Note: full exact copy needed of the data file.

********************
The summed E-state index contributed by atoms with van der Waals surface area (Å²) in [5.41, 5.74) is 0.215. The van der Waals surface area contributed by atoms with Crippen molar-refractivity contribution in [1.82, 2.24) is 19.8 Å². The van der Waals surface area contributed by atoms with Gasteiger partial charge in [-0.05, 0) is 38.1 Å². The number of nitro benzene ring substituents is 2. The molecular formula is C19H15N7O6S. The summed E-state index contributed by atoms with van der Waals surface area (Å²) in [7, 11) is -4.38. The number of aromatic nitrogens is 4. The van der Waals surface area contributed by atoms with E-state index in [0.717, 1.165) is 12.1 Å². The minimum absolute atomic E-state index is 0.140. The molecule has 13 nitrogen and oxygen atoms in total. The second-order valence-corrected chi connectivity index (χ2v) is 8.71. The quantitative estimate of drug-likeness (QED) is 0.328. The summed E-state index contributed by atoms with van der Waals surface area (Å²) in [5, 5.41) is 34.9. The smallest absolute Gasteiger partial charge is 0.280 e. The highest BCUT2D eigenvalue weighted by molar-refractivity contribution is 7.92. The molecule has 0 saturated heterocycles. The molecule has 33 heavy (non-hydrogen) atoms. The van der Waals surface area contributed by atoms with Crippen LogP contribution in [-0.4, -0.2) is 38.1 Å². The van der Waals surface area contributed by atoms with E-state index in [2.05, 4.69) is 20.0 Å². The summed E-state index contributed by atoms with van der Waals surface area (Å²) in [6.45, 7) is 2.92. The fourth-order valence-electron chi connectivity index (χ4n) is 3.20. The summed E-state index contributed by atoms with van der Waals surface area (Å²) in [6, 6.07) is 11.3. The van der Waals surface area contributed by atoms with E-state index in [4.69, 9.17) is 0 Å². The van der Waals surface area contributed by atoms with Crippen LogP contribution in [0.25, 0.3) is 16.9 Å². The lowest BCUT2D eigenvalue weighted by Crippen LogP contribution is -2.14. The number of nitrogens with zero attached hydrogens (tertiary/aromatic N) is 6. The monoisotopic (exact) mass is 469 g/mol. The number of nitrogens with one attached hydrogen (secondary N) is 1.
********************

The summed E-state index contributed by atoms with van der Waals surface area (Å²) in [5.41, 5.74) is 0.215. The van der Waals surface area contributed by atoms with Crippen molar-refractivity contribution in [1.82, 2.24) is 19.8 Å². The van der Waals surface area contributed by atoms with Gasteiger partial charge in [-0.05, 0) is 38.1 Å². The number of nitro benzene ring substituents is 2. The molecular formula is C19H15N7O6S. The summed E-state index contributed by atoms with van der Waals surface area (Å²) in [7, 11) is -4.38. The number of aromatic nitrogens is 4. The van der Waals surface area contributed by atoms with E-state index in [0.717, 1.165) is 12.1 Å². The minimum absolute atomic E-state index is 0.140. The molecule has 13 nitrogen and oxygen atoms in total. The second-order valence-corrected chi connectivity index (χ2v) is 8.71. The quantitative estimate of drug-likeness (QED) is 0.328. The summed E-state index contributed by atoms with van der Waals surface area (Å²) in [5, 5.41) is 34.9. The smallest absolute Gasteiger partial charge is 0.280 e. The highest BCUT2D eigenvalue weighted by molar-refractivity contribution is 7.92. The molecule has 0 saturated heterocycles. The molecule has 33 heavy (non-hydrogen) atoms. The van der Waals surface area contributed by atoms with Crippen LogP contribution in [-0.4, -0.2) is 38.1 Å². The van der Waals surface area contributed by atoms with E-state index in [2.05, 4.69) is 20.0 Å². The summed E-state index contributed by atoms with van der Waals surface area (Å²) in [6.45, 7) is 2.92. The fourth-order valence-electron chi connectivity index (χ4n) is 3.20. The summed E-state index contributed by atoms with van der Waals surface area (Å²) in [6, 6.07) is 11.3. The van der Waals surface area contributed by atoms with E-state index in [4.69, 9.17) is 0 Å². The van der Waals surface area contributed by atoms with Crippen LogP contribution in [0.25, 0.3) is 16.9 Å². The lowest BCUT2D eigenvalue weighted by Crippen LogP contribution is -2.14. The number of nitrogens with zero attached hydrogens (tertiary/aromatic N) is 6. The monoisotopic (exact) mass is 469 g/mol. The number of nitrogens with one attached hydrogen (secondary N) is 1.